The 3 belligerent proteins have been annotated in UniProtKB/Swiss-Prot and are publicly available.

UniProtKB news

Change of annotation topic 'Sequence caution'

The annotation topic Sequence caution reports differences between the protein sequence shown in a UniProtKB entry and other available protein sequences derived from the same gene. It indicates the likely cause for the differences, and when that cause is a frameshift or erroneous termination, the amino acid sequence position(s) of these errors were listed when possible. Since it is nowadays easy to align two protein sequences for comparison, we no longer curate error positions and removed the field where this information was stored.

Text format

We removed the optional Positions field.

Example: P14332

Previous format:

CC   -!- SEQUENCE CAUTION: Sequence=CAA34633.1; Type=Frameshift; Positions=226, 249; Evidence={ECO:0000305};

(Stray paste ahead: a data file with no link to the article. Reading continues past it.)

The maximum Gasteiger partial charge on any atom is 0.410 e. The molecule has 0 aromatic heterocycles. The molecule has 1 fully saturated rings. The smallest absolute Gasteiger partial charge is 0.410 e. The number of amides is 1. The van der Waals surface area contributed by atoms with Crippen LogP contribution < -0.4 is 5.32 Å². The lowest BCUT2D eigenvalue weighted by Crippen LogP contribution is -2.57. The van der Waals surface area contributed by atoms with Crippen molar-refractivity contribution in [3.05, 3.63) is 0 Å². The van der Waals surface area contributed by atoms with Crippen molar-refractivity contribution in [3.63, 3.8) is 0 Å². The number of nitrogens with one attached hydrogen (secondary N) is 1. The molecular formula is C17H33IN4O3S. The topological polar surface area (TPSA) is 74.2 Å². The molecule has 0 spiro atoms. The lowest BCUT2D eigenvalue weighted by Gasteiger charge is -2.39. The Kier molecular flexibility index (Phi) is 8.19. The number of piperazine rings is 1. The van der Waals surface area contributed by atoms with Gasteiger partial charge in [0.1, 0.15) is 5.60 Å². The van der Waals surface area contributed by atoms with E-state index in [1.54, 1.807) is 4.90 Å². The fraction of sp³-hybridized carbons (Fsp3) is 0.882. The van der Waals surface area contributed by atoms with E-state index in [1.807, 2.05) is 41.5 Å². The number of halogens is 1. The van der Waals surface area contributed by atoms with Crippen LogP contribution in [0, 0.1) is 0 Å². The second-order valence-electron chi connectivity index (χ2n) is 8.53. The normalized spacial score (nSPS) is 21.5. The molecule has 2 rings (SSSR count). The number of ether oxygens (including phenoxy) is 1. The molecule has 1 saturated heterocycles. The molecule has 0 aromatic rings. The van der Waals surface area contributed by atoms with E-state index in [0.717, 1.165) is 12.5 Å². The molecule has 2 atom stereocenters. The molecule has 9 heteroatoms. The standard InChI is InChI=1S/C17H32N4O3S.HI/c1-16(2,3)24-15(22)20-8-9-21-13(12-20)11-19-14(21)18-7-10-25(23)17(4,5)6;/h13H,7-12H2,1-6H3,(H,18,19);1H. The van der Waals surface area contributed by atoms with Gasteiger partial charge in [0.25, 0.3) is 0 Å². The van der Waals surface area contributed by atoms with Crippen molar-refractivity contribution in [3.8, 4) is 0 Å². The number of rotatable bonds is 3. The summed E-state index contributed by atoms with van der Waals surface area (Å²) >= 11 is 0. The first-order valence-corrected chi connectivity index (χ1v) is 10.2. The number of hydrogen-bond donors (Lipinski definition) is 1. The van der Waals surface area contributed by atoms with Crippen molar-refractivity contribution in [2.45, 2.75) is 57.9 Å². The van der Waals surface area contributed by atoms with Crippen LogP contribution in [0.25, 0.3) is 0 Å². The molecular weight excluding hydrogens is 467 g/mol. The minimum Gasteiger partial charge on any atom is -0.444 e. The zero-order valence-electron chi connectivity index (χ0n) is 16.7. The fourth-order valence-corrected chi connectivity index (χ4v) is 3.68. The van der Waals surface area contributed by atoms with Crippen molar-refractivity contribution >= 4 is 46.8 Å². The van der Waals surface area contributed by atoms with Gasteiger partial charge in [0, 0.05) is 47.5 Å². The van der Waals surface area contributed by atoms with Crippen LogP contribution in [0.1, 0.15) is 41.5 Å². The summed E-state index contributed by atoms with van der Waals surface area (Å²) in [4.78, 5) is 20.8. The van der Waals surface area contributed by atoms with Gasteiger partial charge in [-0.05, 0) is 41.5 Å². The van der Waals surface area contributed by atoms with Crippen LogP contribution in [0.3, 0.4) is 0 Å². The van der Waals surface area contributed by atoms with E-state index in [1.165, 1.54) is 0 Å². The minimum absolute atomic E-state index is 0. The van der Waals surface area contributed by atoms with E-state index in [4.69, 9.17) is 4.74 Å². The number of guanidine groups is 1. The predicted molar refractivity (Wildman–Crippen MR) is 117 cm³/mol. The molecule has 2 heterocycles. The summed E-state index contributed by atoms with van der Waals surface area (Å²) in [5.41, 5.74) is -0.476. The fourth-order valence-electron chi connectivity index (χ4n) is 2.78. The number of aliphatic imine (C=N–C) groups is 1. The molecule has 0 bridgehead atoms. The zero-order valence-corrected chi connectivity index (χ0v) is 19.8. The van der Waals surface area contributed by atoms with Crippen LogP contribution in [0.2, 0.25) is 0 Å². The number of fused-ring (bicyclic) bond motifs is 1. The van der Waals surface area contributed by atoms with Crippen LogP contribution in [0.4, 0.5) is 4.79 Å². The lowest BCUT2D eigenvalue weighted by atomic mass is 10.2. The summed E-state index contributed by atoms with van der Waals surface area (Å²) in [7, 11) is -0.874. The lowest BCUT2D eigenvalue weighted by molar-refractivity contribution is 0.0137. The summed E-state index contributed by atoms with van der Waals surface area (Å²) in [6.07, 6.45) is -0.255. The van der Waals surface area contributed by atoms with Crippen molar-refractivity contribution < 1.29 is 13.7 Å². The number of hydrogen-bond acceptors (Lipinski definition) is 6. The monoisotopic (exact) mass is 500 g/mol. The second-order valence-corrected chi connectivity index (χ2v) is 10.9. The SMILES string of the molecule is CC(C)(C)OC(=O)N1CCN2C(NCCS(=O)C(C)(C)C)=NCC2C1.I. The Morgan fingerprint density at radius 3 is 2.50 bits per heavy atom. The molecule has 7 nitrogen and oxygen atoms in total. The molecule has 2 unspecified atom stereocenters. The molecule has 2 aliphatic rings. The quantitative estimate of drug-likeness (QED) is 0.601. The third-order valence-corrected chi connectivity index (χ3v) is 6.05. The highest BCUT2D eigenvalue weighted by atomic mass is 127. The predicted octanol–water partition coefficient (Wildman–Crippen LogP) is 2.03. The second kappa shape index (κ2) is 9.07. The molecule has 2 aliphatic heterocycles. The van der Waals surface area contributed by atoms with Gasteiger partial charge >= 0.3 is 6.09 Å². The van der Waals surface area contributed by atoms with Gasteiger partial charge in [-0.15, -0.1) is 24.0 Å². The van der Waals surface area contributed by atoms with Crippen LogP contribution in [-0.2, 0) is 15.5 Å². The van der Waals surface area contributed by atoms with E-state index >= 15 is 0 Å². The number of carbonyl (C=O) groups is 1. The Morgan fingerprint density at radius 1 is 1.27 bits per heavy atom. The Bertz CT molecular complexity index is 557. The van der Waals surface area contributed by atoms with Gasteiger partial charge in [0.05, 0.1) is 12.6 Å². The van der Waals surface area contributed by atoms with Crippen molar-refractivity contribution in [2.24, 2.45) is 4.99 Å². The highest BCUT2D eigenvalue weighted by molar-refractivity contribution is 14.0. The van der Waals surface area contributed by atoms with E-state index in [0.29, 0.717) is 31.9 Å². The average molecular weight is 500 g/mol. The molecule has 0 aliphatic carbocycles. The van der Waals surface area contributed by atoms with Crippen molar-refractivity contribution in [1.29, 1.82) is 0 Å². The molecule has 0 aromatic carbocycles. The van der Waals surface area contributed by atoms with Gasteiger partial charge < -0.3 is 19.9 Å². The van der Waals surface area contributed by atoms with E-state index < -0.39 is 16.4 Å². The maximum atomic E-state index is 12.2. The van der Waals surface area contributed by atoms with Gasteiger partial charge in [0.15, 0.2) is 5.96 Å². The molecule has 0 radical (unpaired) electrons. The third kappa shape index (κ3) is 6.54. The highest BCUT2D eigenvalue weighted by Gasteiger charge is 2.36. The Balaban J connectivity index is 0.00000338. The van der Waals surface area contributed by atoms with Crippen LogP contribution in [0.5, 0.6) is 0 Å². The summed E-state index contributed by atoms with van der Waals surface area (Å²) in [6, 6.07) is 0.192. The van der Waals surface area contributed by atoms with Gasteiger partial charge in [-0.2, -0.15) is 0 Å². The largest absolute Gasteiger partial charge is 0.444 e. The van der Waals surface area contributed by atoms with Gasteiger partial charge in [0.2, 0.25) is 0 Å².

New format:

CC   -!- SEQUENCE CAUTION: Sequence=CAA34633.1; Type=Frameshift; Evidence={ECO:0000305};

XML format

This change did not affect the UniProtKB XSD.

Example: P14332

Previous format:

<comment type="sequence caution" evidence="3">
  <conflict type="frameshift">
    <sequence resource="EMBL-CDS" id="CAA34633" version="1"/>
  </conflict>
  <location>
    <position position="226"/>
  </location>
  <location>
    <position position="249"/>
  </location>
</comment>

New format:

<comment type="sequence caution" evidence="3">
  <conflict type="frameshift">
    <sequence resource="EMBL-CDS" id="CAA34633" version="1"/>
  </conflict>
</comment>

RDF format

This change required an adaptation of the hierarchy of Annotation classes in the UniProt RDF schema ontology: The Sequence_Caution_Annotation class is no longer an rdfs:subClassOf of the Sequence_Annotation class, but a direct rdfs:subClassOf of the Annotation class.